Paitents can be a challenge when trying to obtain peripheral IV access. The vein may be collapsed from dehydration or scarred because of IV drug use or repeated cannulation. Before thinking about an ultrasound-guided deep vein IV or a central line, take a look at the external jugular (EJ) vein.

There are, however, a few problems that exist when trying to cannulate this site:
  • There is no tourniquet for the neck.
  • To distend the vein, you often need to put the patient in Trendelenburg, which may be uncomfortable or intolerable for some
Trick of the Trade

Use a stethoscope as an EJ tourniquet

 Arrow points to occlusive point of stethoscope on EJ vein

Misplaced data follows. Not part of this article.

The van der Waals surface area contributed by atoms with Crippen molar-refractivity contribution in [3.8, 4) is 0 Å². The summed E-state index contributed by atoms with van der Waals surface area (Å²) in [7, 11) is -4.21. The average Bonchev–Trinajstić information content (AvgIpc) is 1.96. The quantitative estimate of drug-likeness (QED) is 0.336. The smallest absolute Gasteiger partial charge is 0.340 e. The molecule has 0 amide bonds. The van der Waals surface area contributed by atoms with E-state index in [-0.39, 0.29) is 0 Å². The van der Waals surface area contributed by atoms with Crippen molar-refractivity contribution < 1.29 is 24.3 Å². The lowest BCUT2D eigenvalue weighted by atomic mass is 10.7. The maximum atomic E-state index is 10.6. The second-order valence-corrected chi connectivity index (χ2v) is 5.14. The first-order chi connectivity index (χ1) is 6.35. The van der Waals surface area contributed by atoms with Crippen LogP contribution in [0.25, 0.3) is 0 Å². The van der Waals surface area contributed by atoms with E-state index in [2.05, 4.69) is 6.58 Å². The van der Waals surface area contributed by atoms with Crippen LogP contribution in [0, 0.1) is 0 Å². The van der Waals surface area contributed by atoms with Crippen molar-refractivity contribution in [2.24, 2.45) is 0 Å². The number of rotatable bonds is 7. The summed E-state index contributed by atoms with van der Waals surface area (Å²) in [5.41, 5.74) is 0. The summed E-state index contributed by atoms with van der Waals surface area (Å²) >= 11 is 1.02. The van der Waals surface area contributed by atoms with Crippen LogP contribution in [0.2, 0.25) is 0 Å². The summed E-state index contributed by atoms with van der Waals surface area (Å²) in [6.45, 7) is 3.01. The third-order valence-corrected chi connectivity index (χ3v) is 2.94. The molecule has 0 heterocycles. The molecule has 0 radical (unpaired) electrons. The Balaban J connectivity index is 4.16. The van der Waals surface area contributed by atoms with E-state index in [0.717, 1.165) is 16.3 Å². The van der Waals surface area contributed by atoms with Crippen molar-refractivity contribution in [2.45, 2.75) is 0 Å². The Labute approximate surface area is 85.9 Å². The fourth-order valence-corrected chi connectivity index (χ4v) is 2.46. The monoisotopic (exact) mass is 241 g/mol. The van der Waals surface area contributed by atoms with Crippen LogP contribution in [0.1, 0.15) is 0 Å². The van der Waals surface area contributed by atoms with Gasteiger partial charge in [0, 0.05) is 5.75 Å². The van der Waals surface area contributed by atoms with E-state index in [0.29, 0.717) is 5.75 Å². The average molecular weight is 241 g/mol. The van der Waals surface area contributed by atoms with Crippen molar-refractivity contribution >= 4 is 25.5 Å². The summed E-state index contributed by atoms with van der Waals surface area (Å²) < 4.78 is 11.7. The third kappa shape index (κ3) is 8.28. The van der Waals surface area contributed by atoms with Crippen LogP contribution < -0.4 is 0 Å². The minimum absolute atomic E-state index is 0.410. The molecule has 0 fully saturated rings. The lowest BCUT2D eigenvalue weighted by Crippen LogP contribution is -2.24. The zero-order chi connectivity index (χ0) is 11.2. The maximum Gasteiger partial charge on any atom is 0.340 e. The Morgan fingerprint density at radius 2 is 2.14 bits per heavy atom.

Wrap your stethoscope around the patient’s neck. This occludes the EJ in a comfortable manner without restricting the trachea. An often obscure EJ plumps up and becomes visible or palpable.

Want to see ultrasound evidence?

The EJ area before and after application of an EJ stethoscope-tourniquet on myself was 0.11 cm2 and 0.46 cm2, respectively. This represents a 4-fold increase in area after 1 minute.

Ultrasound of neck (arrows point to EJ vein)


Want more evidence? We’re in the process of studying the EJ tourniquet’s effectiveness. The results will be in an abstract near you soon!

Timothy Peck, MD
ALiEM Blog Contributor
Emergency Medicine resident
Beth Israel Deaconess Medical Center
Founder, iClickEM
Co-Founder, Parzival
Timothy Peck, MD

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